Keegan Bradley wants to be like his new pal, Phil Mickelson.
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Of course, next week, when he plays in the Masters for the first time, he wants to be more like Fuzzy Zoeller, who in 1979 earned the green jacket in his initial trip to Augusta National.
No one has done that other than Horton Smith in 1935 and Gene Sarazen in 1936, in the first two years of the tournament.
"I’m going to put a lot of time in (preparing for the Masters)," said Bradley, surprise winner of the PGA Championship last year.
He will make his final tuneup this week in the Shell Houston Open.
"I’m trying my best to play well (at Augusta) my first year," he said.
Is he ever.
The 25-year-old Bradley has visited Augusta National three times, once with his father, Mark, the head golf pro at Jackson Hole Golf and Tennis Club, several weeks ago.
Then he made the trip two weeks ago with Mickelson, who has taken Bradley under his wing, and Dustin Johnson. He also has plans to go there again this week.
In addition, Bradley has taken a page from the book of defending Masters champion Charl Schwartzel and sat down with Jack Nicklaus to learn all he could about the nuances of the course from the Golden Bear, who won six Masters titles.
And he has an old Augusta yardage book given to him by Bones Mackay, Mickelson’s caddie.
"There’s not a better person to go up to Augusta with than Phil," said Bradley, who was selected 2011 PGA Tour Rookie of the Year after winning twice. "I seem to go play with Phil and he gives me a good beating, and I play really well the week after. It seems to work out.
". . . Watching Phil, I’m amazed. It’s even annoying, but I’m amazed at how often he can get it up-and-down."
Bradley was a champion ski racer growing up, but perhaps he was destined to be a golfer.
Not only is his dad a golf pro, but Pat Bradley is his aunt. She won 31 times on the LPGA Tour, including six major titles, on her way to the World Golf Hall of Fame.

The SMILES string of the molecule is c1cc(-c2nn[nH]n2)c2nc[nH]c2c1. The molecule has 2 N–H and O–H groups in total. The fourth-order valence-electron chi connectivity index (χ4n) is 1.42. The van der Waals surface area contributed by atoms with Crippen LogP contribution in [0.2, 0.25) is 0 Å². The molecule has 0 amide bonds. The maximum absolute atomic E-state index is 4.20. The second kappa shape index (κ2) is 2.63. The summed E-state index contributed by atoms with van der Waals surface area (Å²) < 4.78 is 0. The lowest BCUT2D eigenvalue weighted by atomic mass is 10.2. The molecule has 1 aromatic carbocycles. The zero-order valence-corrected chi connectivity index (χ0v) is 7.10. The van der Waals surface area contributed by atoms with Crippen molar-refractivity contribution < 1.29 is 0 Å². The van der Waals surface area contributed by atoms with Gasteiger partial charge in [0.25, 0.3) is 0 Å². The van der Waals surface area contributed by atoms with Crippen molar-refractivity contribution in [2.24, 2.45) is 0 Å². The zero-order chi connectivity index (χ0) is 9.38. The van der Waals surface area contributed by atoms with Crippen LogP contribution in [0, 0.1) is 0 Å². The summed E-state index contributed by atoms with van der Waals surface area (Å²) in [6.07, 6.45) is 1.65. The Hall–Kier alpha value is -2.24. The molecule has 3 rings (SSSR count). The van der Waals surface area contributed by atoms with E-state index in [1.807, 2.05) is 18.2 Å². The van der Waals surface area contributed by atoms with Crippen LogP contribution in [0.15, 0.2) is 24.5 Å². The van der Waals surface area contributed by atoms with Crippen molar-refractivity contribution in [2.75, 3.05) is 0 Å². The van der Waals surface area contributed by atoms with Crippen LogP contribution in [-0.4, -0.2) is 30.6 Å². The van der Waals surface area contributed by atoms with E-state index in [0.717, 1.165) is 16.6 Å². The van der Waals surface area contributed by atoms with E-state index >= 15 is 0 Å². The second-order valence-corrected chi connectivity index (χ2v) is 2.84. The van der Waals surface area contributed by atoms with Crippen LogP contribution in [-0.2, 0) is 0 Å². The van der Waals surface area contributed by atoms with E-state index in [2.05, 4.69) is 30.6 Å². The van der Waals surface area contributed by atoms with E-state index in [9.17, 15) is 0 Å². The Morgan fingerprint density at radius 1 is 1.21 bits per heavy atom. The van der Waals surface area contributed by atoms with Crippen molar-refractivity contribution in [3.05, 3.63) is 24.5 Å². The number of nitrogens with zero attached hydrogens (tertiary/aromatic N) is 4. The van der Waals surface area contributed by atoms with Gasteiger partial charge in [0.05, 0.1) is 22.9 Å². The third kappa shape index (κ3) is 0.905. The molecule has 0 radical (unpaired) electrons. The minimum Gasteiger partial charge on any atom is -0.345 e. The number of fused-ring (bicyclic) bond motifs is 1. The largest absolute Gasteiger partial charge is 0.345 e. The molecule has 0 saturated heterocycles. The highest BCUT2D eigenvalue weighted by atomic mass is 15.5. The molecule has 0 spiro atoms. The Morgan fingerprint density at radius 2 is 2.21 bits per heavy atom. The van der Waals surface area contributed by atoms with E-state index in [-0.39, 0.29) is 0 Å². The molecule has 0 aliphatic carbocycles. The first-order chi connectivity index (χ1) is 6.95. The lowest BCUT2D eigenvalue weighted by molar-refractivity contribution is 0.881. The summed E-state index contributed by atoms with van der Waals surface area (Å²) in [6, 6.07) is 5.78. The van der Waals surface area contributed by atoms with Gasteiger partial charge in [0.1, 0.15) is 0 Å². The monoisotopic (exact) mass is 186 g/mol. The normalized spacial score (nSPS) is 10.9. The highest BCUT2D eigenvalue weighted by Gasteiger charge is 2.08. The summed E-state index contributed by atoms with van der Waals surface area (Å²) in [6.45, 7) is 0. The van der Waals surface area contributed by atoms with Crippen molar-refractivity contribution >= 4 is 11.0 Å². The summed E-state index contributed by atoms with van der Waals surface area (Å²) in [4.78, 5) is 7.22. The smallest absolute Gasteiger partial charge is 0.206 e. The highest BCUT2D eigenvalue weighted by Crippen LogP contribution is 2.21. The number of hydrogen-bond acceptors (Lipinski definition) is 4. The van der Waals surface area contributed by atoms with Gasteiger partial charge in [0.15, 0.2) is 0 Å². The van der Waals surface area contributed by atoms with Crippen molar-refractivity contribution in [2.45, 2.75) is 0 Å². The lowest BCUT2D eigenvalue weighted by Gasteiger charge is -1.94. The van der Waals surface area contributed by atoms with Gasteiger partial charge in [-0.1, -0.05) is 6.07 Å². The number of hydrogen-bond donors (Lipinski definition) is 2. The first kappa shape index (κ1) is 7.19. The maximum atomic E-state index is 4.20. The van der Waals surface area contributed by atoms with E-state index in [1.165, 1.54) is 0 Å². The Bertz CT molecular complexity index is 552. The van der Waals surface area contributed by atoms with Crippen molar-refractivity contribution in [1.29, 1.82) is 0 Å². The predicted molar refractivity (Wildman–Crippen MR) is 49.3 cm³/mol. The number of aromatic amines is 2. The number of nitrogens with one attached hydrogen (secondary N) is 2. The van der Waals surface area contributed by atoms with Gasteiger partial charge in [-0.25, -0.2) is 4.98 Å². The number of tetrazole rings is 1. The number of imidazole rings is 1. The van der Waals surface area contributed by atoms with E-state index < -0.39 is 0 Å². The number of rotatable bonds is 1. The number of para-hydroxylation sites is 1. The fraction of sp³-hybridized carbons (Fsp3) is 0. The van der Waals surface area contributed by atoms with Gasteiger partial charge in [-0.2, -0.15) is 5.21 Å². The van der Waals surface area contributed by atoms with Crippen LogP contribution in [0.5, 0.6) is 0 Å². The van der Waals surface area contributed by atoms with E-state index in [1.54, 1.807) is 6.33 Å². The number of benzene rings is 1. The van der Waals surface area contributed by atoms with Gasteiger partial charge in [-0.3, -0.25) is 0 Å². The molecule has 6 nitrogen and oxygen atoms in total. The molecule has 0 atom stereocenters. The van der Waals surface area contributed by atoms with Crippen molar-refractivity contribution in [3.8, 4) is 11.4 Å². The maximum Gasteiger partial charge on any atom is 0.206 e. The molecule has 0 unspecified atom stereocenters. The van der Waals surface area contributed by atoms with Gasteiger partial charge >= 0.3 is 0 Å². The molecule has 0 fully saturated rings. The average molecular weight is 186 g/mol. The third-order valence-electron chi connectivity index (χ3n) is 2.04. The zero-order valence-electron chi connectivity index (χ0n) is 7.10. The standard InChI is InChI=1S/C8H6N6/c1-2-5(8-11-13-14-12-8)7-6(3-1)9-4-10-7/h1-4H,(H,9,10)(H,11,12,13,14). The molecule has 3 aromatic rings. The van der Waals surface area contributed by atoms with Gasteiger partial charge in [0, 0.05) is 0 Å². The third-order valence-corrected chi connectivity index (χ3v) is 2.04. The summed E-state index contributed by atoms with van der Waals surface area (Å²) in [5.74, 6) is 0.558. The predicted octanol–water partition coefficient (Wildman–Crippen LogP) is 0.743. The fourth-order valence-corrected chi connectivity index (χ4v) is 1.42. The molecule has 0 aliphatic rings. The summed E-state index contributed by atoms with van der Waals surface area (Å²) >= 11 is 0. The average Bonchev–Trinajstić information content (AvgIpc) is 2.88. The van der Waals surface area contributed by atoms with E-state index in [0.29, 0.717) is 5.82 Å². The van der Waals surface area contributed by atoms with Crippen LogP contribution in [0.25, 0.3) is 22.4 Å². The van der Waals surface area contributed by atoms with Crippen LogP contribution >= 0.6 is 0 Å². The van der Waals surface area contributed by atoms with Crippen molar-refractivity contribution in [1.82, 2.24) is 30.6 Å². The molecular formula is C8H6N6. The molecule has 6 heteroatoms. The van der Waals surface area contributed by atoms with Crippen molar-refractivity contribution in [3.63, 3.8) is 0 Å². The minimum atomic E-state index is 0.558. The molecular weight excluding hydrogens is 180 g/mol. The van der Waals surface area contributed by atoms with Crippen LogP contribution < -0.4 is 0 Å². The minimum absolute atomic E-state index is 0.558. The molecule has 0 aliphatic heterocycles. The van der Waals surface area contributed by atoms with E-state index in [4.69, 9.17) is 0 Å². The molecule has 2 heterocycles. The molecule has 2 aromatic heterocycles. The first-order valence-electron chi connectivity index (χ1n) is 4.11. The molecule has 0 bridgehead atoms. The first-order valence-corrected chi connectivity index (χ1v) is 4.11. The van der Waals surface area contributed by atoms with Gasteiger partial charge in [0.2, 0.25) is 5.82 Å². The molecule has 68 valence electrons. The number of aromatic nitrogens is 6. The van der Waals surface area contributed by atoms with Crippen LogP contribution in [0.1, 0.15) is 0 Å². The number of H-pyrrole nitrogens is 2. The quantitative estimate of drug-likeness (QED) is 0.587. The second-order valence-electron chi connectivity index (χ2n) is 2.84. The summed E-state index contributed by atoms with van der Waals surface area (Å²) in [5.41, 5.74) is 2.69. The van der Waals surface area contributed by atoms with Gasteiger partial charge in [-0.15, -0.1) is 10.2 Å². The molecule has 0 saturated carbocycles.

Keegan Bradley was happy to give his dad the time of his life at Augusta.
"My dad was freaking out; he loved it so much, and it was even better because he played really well," Bradley said. "It’s one of those places that lives up to your expectations.
". . . It was lightning fast, and they put the Sunday pins in for us. Augusta is going to be very important to me, and I plan on playing as much as I can."
Bradley, the first player to win a major title while wielding a long putter, has shown he is not afraid of the big stage.
When he outlasted Jason Dufner in a playoff to capture the PGA Championship in August at Atlanta Athletic Club, he pulled off the rare feat of winning in his first major championship appearance.
The two most recent players to do that were Ben Curtis in the 2003 British Open at Royal St. George’s and Francis Ouimet in the 1913 US Open at Brookline.
Earlier this year, after Mickelson holed a 26-foot birdie putt on the 72nd hole of the Northern Trust Open to get into a playoff with Bill Haas, he fist-bumped with playing partner Bradley and said, "Join me."
Which his younger friend did by sinking his 13-footer for a birdie.
Haas won by holing an unlikely 43-foot birdie putt on the second extra hole, but Mickelson and Bradley had provided some of the best theater seen on the PGA Tour in an eventful early part of the season.
"I really like Keegan," Mickelson said. "He’s a great guy. He’s a great player, and I think a lot of him. I think he’s a tremendous talent, and I like playing with him.
"We’ve had some great practice rounds, good fun. You can be very relaxed around him, and he takes things well. You can rough him up a little bit, and he’ll give it right back."
Bradley has yet to win in his second season, but he certainly isn’t in anything close to a sophomore slump.
The 2008 graduate of St. John’s, who wears his college red on Sunday, has finished in the top 25 in all eight of his outings this season.
Keegan wasn’t all that discouraged when he coughed up the lead in the final round of the WGC-Cadillac Championship two weeks ago and tied for eighth after a closing 3-over-par 75.
"I did a good job of staying in the present there," said Bradley, who was playing on the Hooters Tour three years ago. "Sometimes, it’s tough when you fall out of contention, when you’ve been kind of in it all day, to finish off. I’ve got to learn how to do that.
". . . I haven’t felt pressure. Honestly, I’ve been comfortable ever since I came out here."
Bradley is hoping to say the same next week at Augusta.